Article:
Saturday, March 9, 2019

The Historical Photography of Dr. Edward H. Latham

This week’s Weblog post stands as testimony to the photographic skill, ability, and shooting eye of an acclaimed amateur photographer of the old west, Dr. Edward H. Latham (1870 - 1928). I ran across Latham’s work in the Winter 1982 edition of Old West magazine (see magazine cover, lower left) in an article entitled ‘A Girlhood Spent With Chief Joseph’ (p.18), authored by Marie Maziarz Dickson (11/27/1928 - 08/05/2014).
Latham’s uniquely skillful photographs, by the way of Dickson’s article, presents an interesting view of Indian life on the Colville Reservation, to which the Nez Perce Indian tribe was assigned sometime after their defeat on the battlefield of Montana’s Bear Paws on 05 Oct 1877. Chief Joseph, whose name was Hin-mat-too-yelet-ket before converting to the Presbyterian religion, had led his people more than 1300 difficult miles, ending up at the Colville Reservation where Dr. Latham was later assigned as doctor by the US Government.

Dickson’s story was actually about Ada Stillwell Dickson, the author’s Aunt, who was seven years old when she and her sister, Emma, age five, traveled to the reservation with her father, Barnett Stillwell, to live. Stillwell had accepted the position of superintendent at the Colville Reservation school that served the educational needs of both Indian and white children who lived there.
In Dickson’s story, Ada tells us about Latham: “Dr. Latham attended the Nez Perce when they fell ill. But it was their custom to visit their own medicine man as well, in the hope of driving away evil spirits,” Ada said, before her death in 1981. “Fully aware of the procedure, Dr. Latham tactfully paid high tribute to his rather fierce and frightening competitor by taking his picture.”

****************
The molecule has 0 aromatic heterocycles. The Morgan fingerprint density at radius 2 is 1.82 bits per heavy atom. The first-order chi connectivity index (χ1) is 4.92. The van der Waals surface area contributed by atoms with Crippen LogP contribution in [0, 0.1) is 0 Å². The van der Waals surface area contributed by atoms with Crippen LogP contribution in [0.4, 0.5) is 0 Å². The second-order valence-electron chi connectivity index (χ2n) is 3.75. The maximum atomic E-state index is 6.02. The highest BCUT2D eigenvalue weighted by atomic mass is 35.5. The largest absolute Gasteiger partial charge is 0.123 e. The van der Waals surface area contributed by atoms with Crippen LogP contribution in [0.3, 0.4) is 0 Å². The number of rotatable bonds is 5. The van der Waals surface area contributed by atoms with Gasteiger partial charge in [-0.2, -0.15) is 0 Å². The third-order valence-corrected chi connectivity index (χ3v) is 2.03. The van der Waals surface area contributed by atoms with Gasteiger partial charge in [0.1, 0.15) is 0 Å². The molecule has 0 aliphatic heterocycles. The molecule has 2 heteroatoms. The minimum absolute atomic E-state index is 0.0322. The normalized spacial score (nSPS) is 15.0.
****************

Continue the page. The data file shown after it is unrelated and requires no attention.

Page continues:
We learn additional facts about Dr. Latham through HistoryLink.Org. First, Edward Latham and Mary Archard were married on July 28, 1864. They added to the size of their little family with the addition of three boys.

Secondly, “[Mary Latham] enrolled in the Cincinnati College of Medicine and Surgery and graduated in 1886 as part of the first class of women admitted to the clinical wards of Cincinnati General Hospital (Edwards, 394). Edward also decided to enter the field of medicine. He attended the Cincinnati College of Pharmacy and, in 1884, he graduated from the Miami (Ohio) Medical College. Mary and Edward practices together briefly in Cincinnati” (HistoryLink.Org). His appointment to the Colville Reservation, according to History Link, took place in 1890 (

And thirdly, Mrs. Latham decided to remain behind when her husband, Edward, accepted the Colville Reservation assignment. Both had entered the field of medicine, so Mary Latham had a career of her own as confirmed by Ada stillwell Dickson at the age of 90 in Dickson’s Old West article.
According to Ada, “Dr. Latham and father were good friends. The doctor used to get bored because his wife didn’t come with him. She stayed behind to pursue her own career. So he took up photography as a hobby. Every time you turned around, there was Dr. Latham taking pictures of the Indians, and even of me and Emma.”

The photos contained throughout this Weblog entry and below are that of Dr. Edward H. Latham, as published in the Winter 1982 edition of Old West magazine. You can review additional photos taken by Dr. Latham by visiting the following Archives West collection: His work stands as a great source of information as it relates to the history of the Nez Perce tribe, this nation, and the Old West.

We look forward to seeing you next weekend.
Al Colombo

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